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Meteor Strike in Russia Injures 400, Sows Panic

The trail of a falling object is seen above a residential apartment block in Chelyabinsk, Russia, on February 15, 2013
The trail of a falling object is seen above a residential apartment block in Chelyabinsk, Russia, on February 15, 2013. A plunging meteor exploded with a blinding flash above central Russia, sowing panic as the hurtling space debris set off a shockwave th

A plunging meteor exploded with a blinding flash above central Russia, sowing panic as the hurtling space debris set off a shockwave that smashed windows and left over 400 people injured.

Morning traffic ground to a sudden halt in the Urals city of Chelyabinsk as the falling meteor partially burned up in the lower atmosphere above the city and lit up the morning sky, television footage showed.

The interior ministry said more than 400 people were wounded, three of them seriously, by the shockwave in Chelyabinsk and a half dozen other towns. The emergencies ministry said mobile communications were temporarily cut.

"At 0920 (0320 GMT) an object was observed above Chelyabinsk which flew by at great speed and left a trail behind. Within two minutes there were two bangs," regional emergencies official Yuri Burenko said in a statement.

"The shockwave broke glass in Chelyabinsk and a number of other towns in the region," he said.

Initial reports said a part of the meteorite fell 80 kilometres (50 miles) from the town of Satki, itself 100 kilometres west of the regional centre, but this has not been officially confirmed.

"There were thousands of phone calls that something was found and the forest is burning. But there is still no confirmed information that something fell" to the Earth's surface, said Burenko.

There were no reports that any locals had been hurt directly by a falling piece of meteorite. The defence ministry meanwhile said it had sent soldiers "to the sites of impact", without giving further details.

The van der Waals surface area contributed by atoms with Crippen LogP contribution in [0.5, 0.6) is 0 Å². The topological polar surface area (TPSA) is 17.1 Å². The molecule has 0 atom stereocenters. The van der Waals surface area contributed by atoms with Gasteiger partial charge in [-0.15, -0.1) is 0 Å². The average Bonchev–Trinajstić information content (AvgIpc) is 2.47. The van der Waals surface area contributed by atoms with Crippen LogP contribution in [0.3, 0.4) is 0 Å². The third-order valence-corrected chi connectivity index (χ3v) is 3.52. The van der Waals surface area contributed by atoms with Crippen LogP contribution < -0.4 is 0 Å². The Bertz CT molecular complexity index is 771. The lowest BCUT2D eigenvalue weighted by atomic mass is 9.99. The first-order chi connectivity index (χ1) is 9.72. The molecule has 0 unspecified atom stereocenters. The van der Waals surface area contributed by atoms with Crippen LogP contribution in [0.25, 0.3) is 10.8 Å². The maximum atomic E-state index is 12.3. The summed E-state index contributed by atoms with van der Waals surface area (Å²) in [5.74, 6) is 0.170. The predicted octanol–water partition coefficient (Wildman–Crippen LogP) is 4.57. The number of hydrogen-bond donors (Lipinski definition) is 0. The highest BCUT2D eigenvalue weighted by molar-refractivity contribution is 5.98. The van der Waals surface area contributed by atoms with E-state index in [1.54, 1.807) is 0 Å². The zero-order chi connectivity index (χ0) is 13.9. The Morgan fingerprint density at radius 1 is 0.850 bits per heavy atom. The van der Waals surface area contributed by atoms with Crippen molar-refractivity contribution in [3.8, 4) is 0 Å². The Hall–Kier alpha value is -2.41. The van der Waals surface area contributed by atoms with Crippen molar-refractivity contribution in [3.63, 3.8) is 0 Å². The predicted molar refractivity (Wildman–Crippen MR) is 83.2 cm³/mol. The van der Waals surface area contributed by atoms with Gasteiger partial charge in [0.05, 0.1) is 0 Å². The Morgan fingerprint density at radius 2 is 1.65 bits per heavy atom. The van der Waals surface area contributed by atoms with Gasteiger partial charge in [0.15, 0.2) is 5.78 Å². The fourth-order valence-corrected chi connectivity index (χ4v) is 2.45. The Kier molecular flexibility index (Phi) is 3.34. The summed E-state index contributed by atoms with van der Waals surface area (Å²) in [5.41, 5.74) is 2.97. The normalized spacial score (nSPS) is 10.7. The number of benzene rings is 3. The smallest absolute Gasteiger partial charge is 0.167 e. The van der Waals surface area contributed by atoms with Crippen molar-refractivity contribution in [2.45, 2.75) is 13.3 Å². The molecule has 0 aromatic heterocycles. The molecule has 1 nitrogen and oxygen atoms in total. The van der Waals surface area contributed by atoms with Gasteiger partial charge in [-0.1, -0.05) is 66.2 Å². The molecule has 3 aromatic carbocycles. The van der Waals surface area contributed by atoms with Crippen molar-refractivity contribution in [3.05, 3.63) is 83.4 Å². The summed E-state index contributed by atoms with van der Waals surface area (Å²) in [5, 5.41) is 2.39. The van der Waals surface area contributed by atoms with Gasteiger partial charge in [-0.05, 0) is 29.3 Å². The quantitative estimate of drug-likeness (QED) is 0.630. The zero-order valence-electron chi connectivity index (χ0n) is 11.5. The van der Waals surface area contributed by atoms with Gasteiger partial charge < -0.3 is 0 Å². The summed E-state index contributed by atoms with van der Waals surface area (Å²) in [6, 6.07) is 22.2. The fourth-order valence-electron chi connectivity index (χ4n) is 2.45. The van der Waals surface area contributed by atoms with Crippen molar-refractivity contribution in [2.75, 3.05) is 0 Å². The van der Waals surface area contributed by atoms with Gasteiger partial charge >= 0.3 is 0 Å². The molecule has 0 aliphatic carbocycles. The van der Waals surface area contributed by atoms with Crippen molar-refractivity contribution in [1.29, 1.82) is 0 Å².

It was not clear if the meteor was linked to the asteroid 2012 DA 14 which is expected to pass about 17,200 miles (27,000 kilometres) above the Earth later Friday in a unusually close approach to the Earth.

A man looks at a computer displaying a picture reportedly taken in the city of Chelyabinsk, on February 15, 2013
A man looks at a computer screen displaying a picture reportedly taken in the Russian city of Chelyabinsk, on February 15, 2013, showing the trail of a falling object above a residential area of the city.

The meteor "was quite a large object with a mass of several dozen tonnes," estimated Russian astronomer Sergei Smirnov of the Pulkovo observatory in an interview with the Rossia 24 channel.

Schools were closed for the day across the region after the shock wave blew out windows of buildings amid temperatures as low as minus 18 degrees Celsius (zero degrees Fahrenheit).

The local post service said several of its buildings had been damaged while the stadium of Chelyabinsk's Traktor ice hockey side was also hit, forcing the cancellation of a match.

State television showed a part of the roof and a wall shorn off a brick zinc factory in the city of Chelyabink, although officials said no one was injured in that case.

Other images showed people with bloodied faces and at least one child's back covered with blood.

Most of those injured were treated for minor cuts and bruises from shattered glass, the local police department told the RIA Novosti news agency.

"There was a very bright flash and then two or three minutes later, we were knocked back by a shock wave," a young man told Rossiya state television. Another man said "at first I thought it was a plane."

Another woman told the station "that only God saved me" from getting hurt when the windows of her bedroom blew out.

With the extraordinary event already becoming a leading trend on Twitter locals posted amateur footage posted on YouTube showed men swearing in surprise and fright, and others grinding their cars to a halt.

The Chelyabinsk region is Russia's industrial heartland, filled with smoke-chugging factories and other huge facilities that include a nuclear power plant and the massive Mayak atomic waste storage and treatment centre.

A spokesman for Rosatom, the Russian nuclear energy state corporation, said that its operations remained unaffected.

"All Rosatom enterprises located in the Urals region -- including the Mayak complex -- are working as normal," an unnamed Rosatom spokesman told Interfax.

The emergencies ministry said radiation levels in the region also did not change and that 20,000 rescue workers had been dispatched to help the injured and locate those requiring help.

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